A few of the great things I have heard here in Montreal at the Museums & the Web conference. Apologies if I got some of these attributions wrong; I can’t read my own handwriting.
Re: IP and Fair Use: “We in the non-profit sector need to talk the talk and walk the walk. If we want a robust public domain, we need to treat it as a true public domain. —Michael Geist, opening plenary
“Objecthood doesn’t have a place in the world unless someone is making use of it.” —Olafur Eliasson, as quoted by Peter Samis who went on to cogently point out that this statement calls into question the very basis of value in most museums, the object.
Re: a blog SFMOMA created for the Olafur Eliasson exhibition, which invited contributions from users: “We invited the public into the room, asked them to tell us what they think, and then we left the room.” —Peter Samis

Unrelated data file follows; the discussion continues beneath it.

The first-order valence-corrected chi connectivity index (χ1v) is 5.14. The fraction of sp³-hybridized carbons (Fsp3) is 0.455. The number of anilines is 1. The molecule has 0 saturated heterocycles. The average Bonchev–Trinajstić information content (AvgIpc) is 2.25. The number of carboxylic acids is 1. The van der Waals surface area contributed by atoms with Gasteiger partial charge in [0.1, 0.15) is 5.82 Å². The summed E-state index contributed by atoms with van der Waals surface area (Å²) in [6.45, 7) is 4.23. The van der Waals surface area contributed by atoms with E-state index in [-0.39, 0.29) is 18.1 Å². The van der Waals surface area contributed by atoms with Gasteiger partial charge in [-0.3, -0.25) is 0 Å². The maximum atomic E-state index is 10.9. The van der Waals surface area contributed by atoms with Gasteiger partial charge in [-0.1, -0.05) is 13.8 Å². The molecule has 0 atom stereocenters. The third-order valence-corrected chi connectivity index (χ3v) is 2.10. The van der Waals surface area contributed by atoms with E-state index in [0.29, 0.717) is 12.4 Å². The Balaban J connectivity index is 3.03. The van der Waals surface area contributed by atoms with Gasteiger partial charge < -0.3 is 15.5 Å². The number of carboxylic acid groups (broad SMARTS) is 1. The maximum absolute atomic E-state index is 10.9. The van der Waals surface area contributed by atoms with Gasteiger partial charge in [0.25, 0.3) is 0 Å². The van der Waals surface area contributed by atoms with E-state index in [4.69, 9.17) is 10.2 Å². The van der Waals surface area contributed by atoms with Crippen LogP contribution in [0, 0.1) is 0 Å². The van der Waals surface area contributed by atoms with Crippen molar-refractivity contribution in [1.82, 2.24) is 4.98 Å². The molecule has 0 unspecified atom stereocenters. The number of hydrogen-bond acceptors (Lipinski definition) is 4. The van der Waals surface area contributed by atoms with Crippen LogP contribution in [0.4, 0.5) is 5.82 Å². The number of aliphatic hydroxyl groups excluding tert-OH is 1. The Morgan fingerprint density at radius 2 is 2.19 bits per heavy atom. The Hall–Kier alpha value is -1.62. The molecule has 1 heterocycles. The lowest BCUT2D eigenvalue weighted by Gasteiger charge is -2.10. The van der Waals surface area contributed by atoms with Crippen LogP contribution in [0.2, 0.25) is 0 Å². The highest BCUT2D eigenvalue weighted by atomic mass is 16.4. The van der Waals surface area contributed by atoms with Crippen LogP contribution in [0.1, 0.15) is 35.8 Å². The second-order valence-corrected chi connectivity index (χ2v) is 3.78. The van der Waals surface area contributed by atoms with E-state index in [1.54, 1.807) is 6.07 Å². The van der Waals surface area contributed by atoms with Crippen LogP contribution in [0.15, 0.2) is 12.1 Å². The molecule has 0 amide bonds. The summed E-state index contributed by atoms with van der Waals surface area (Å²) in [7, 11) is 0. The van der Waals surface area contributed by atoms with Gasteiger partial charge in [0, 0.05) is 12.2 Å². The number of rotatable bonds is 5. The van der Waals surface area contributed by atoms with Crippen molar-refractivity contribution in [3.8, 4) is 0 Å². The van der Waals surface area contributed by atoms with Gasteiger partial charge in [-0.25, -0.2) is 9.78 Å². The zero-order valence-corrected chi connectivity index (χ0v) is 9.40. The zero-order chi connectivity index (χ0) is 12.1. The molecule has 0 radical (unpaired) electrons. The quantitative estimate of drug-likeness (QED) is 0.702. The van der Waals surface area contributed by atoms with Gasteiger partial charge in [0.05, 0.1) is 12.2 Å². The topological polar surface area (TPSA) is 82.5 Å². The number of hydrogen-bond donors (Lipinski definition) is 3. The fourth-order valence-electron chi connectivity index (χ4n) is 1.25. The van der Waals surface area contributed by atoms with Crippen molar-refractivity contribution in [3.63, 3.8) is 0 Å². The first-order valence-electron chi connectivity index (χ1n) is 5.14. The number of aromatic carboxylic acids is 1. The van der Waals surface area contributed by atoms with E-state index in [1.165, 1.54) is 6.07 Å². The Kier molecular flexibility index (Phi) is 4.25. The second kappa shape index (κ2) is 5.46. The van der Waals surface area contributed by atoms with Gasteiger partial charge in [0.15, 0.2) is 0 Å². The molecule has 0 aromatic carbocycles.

“Demographics are descriptive, not predictive.” —this was a comment by an attendee in the session Engaging Museum Audiences.
“People coming to museums are feeding their own idea of who they are by going to a museum. They are testing out identities.” —I believe this was Gabrielle Trépanier
Re: standardizing data for sharing: “It’s good enough.” —Frankie Roberto
“When you look closely at all the organization of our systems, it’s actually a mess….Mess is good….How do we smoosh it all?” —Seb Chan
“We sell experiences in the leisure market, not just information. People can get information from Wikipedia. What we offer is an experience.” —Seb Chan
“Scarcity vs. Scale: In the old model, the value of an object is determined by it’s scarcity. In the new model, scale and proliferation may be where value lies.” —Mike Ellis